Tikinagan congratulates Kitchenuhmaykoosib Inninuwug with KIDO, revitalized family law

Tikinagan Child & Family Services congratulates Kitchenuhmaykoosib Inninuwug (KI), who commemorated the official proclamation of Kitchenuhmaykoosib Inninuwug Dibenjikewin Onaakonikewin (“KIDO”) — the revitalized KI Family Law that gives the First Nation jurisdiction over their awaashishag, oshkadizag egwa dibenjikewinan (children, youth and families).

“It’s amazing we’ve come this far,” said Thelma Morris, Tikinagan Executive Director. “That Kitchenuhmaykoosib Inninuwug has something in their hands, taken from ancestors and for the community, is incredible.”

Since Nishnawbe Aski Nation (NAN) Chiefs created Tikinagan in 1984, Tikinagan has been accountable to the Chiefs and the Province of Ontario.  However, we have always been working towards achieving the Chiefs’ founding vision – First Nation law and First Nation service delivery. 

Now, KIDO is responsible for providing child and family services that honour the language, ways, customs, and traditions of the people of KI – their own law, and their own service delivery.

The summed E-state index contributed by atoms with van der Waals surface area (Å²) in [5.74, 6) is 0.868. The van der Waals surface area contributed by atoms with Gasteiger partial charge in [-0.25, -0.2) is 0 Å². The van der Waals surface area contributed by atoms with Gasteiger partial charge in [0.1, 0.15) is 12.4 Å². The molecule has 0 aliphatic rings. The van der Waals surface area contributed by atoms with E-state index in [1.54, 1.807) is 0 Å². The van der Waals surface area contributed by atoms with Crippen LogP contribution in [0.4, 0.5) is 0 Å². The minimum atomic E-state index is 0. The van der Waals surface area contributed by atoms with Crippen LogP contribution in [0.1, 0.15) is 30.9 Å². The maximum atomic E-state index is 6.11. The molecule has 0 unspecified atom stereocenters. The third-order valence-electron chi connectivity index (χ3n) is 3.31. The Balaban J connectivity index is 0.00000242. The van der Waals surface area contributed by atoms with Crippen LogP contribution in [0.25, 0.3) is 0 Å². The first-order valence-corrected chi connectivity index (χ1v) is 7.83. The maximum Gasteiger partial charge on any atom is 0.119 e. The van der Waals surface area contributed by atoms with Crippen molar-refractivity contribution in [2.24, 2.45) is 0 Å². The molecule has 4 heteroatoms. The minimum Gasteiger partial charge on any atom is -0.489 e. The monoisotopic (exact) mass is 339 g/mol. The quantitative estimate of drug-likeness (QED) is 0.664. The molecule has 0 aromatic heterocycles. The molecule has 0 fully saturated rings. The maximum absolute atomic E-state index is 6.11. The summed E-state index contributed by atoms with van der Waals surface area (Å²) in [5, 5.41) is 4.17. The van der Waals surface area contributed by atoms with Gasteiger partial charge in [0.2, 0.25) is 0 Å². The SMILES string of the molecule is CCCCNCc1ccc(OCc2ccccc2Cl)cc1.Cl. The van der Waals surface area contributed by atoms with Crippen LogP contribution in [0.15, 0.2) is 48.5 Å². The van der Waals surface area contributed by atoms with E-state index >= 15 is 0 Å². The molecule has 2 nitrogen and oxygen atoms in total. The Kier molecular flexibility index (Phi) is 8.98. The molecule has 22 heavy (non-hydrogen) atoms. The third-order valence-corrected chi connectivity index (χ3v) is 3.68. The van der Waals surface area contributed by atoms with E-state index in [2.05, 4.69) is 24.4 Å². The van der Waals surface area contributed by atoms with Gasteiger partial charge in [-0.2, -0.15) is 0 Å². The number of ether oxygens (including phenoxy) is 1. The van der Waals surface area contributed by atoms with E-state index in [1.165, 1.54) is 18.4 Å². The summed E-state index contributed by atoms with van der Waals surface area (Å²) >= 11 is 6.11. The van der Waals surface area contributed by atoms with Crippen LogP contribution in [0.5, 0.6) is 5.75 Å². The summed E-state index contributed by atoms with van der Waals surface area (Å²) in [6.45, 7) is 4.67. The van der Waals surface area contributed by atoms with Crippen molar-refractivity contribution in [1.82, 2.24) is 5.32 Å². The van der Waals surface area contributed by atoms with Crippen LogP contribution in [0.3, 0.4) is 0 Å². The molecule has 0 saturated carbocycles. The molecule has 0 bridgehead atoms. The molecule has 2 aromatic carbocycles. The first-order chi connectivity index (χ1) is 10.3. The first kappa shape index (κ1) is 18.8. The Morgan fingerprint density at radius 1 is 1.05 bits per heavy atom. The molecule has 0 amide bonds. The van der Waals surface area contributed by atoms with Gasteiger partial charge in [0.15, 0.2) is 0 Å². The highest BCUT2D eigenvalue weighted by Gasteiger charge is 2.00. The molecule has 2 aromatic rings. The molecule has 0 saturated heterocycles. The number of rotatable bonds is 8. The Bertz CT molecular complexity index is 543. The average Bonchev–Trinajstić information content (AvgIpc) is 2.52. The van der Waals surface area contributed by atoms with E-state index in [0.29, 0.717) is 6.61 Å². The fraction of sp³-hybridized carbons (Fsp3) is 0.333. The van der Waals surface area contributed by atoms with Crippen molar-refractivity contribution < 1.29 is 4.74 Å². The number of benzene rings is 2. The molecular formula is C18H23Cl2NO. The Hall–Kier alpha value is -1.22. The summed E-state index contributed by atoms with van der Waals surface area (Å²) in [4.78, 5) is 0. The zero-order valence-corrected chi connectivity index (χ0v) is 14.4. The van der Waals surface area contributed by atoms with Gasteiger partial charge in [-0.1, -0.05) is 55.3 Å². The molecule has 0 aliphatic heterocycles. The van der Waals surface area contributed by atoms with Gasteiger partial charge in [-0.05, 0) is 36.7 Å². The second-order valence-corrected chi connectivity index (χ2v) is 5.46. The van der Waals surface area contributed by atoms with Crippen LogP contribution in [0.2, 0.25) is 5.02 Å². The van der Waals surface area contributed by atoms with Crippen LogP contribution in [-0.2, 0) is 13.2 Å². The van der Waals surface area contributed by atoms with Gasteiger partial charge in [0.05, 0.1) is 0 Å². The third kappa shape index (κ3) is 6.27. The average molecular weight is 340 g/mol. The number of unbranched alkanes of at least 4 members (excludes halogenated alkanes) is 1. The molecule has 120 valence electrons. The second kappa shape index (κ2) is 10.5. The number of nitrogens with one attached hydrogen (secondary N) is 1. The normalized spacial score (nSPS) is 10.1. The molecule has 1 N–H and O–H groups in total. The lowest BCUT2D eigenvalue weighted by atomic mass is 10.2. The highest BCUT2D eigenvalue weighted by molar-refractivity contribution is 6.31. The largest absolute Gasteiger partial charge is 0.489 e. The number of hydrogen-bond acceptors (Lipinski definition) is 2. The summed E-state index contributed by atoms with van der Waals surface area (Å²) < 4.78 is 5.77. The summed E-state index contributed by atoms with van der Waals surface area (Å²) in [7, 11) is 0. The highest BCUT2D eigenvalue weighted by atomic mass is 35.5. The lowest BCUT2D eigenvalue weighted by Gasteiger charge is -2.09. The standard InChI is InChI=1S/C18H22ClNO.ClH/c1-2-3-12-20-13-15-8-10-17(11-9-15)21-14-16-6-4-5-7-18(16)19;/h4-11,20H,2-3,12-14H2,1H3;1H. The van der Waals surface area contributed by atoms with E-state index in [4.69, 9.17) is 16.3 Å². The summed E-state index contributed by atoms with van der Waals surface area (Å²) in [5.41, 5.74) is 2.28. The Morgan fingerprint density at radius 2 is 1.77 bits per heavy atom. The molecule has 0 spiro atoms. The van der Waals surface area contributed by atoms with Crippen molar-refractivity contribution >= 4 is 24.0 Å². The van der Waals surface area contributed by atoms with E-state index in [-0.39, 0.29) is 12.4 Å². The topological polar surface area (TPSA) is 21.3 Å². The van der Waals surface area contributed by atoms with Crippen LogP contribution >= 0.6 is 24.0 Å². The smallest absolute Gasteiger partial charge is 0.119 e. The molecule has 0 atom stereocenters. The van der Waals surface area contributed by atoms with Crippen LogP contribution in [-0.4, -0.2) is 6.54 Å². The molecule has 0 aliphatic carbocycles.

“On behalf of our Board, Elders, and Chiefs, both past and present, I want to acknowledge this important step by Kitchenuhmaykoosib Inninuwug, as well as for Tikinagan and our communities. This day is something we’ve been working toward ever since Tikinagan was created to provide culturally-relevant, community-based solutions for our families almost 40 years ago.”

Kitchenuhmaykoosib Inninuwug is the first among the 30 First Nations served by Tikinagan and the second in Ontario to create their own family law under Bill C-92, An Act Respecting First Nations, Inuit and Métis Children, Youth and FamiliesThe Act is what Indigenous peoples across Canada have asked of governments for decades: to affirm and recognize their jurisdiction over child and family services.

KIDO came into effect on April 1, 2023. The KIDO family law document can be viewed online at kibtl.ca.